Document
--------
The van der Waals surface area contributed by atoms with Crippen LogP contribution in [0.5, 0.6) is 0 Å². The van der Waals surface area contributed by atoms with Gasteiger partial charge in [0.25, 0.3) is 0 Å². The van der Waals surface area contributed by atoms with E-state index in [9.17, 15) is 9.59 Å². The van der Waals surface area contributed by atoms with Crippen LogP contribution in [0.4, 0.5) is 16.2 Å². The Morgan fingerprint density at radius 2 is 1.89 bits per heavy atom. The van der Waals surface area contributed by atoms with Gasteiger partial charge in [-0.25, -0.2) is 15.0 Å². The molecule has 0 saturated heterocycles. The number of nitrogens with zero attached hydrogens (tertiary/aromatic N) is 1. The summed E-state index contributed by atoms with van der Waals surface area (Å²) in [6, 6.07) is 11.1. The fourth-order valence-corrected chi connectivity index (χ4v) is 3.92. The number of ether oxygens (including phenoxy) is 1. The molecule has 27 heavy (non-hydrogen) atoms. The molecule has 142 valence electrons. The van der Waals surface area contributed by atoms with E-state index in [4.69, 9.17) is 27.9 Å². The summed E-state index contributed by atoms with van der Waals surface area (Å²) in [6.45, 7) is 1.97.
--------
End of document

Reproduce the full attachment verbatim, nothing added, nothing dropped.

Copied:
The van der Waals surface area contributed by atoms with Crippen LogP contribution in [0.5, 0.6) is 0 Å². The van der Waals surface area contributed by atoms with Gasteiger partial charge in [0.25, 0.3) is 0 Å². The van der Waals surface area contributed by atoms with E-state index in [9.17, 15) is 9.59 Å². The van der Waals surface area contributed by atoms with Crippen LogP contribution in [0.4, 0.5) is 16.2 Å². The Morgan fingerprint density at radius 2 is 1.89 bits per heavy atom. The van der Waals surface area contributed by atoms with Gasteiger partial charge in [-0.25, -0.2) is 15.0 Å². The molecule has 0 saturated heterocycles. The number of nitrogens with zero attached hydrogens (tertiary/aromatic N) is 1. The summed E-state index contributed by atoms with van der Waals surface area (Å²) in [6, 6.07) is 11.1. The fourth-order valence-corrected chi connectivity index (χ4v) is 3.92. The number of ether oxygens (including phenoxy) is 1. The molecule has 27 heavy (non-hydrogen) atoms. The molecule has 142 valence electrons. The van der Waals surface area contributed by atoms with E-state index in [4.69, 9.17) is 27.9 Å². The summed E-state index contributed by atoms with van der Waals surface area (Å²) in [6.45, 7) is 1.97.